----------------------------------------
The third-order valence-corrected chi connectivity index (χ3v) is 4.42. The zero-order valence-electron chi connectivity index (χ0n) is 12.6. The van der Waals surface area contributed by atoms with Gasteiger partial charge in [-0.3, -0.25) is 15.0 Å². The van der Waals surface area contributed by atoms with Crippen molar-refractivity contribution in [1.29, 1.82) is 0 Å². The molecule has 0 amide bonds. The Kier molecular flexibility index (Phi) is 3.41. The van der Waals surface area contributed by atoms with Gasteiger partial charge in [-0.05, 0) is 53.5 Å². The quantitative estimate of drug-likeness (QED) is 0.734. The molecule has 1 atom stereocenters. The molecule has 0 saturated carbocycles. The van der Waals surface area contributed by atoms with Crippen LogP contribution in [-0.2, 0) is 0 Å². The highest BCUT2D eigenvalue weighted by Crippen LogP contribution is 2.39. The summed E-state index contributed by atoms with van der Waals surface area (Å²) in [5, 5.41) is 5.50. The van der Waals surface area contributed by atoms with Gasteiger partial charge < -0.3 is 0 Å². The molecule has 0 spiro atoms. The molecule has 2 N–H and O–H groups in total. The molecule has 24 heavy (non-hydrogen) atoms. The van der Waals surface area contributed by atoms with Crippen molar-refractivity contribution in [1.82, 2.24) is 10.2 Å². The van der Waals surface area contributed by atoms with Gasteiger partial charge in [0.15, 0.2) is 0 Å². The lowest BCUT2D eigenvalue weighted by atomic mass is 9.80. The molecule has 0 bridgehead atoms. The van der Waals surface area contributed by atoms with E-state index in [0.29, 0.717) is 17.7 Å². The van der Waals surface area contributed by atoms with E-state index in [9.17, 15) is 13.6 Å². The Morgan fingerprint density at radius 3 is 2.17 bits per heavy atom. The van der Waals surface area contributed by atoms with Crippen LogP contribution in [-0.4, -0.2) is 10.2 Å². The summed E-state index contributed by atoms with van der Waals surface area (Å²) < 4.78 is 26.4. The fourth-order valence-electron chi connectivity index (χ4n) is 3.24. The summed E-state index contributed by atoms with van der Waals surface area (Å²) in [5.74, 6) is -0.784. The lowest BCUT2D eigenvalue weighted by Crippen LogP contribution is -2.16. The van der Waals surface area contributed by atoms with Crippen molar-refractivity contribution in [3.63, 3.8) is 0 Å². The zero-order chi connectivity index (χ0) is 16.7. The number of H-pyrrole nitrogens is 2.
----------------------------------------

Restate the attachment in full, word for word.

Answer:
The third-order valence-corrected chi connectivity index (χ3v) is 4.42. The zero-order valence-electron chi connectivity index (χ0n) is 12.6. The van der Waals surface area contributed by atoms with Gasteiger partial charge in [-0.3, -0.25) is 15.0 Å². The van der Waals surface area contributed by atoms with Crippen molar-refractivity contribution in [1.29, 1.82) is 0 Å². The molecule has 0 amide bonds. The Kier molecular flexibility index (Phi) is 3.41. The van der Waals surface area contributed by atoms with Gasteiger partial charge in [-0.05, 0) is 53.5 Å². The quantitative estimate of drug-likeness (QED) is 0.734. The molecule has 1 atom stereocenters. The molecule has 0 saturated carbocycles. The van der Waals surface area contributed by atoms with Crippen LogP contribution in [-0.2, 0) is 0 Å². The highest BCUT2D eigenvalue weighted by Crippen LogP contribution is 2.39. The summed E-state index contributed by atoms with van der Waals surface area (Å²) in [5, 5.41) is 5.50. The van der Waals surface area contributed by atoms with Gasteiger partial charge < -0.3 is 0 Å². The molecule has 0 spiro atoms. The molecule has 2 N–H and O–H groups in total. The molecule has 24 heavy (non-hydrogen) atoms. The van der Waals surface area contributed by atoms with Crippen molar-refractivity contribution in [1.82, 2.24) is 10.2 Å². The van der Waals surface area contributed by atoms with Gasteiger partial charge in [0.15, 0.2) is 0 Å². The lowest BCUT2D eigenvalue weighted by atomic mass is 9.80. The molecule has 0 bridgehead atoms. The van der Waals surface area contributed by atoms with E-state index in [0.29, 0.717) is 17.7 Å². The van der Waals surface area contributed by atoms with E-state index in [9.17, 15) is 13.6 Å². The Morgan fingerprint density at radius 3 is 2.17 bits per heavy atom. The van der Waals surface area contributed by atoms with Crippen LogP contribution in [-0.4, -0.2) is 10.2 Å². The summed E-state index contributed by atoms with van der Waals surface area (Å²) < 4.78 is 26.4. The fourth-order valence-electron chi connectivity index (χ4n) is 3.24. The summed E-state index contributed by atoms with van der Waals surface area (Å²) in [5.74, 6) is -0.784. The lowest BCUT2D eigenvalue weighted by Crippen LogP contribution is -2.16. The van der Waals surface area contributed by atoms with Crippen molar-refractivity contribution in [3.63, 3.8) is 0 Å². The zero-order chi connectivity index (χ0) is 16.7. The number of H-pyrrole nitrogens is 2.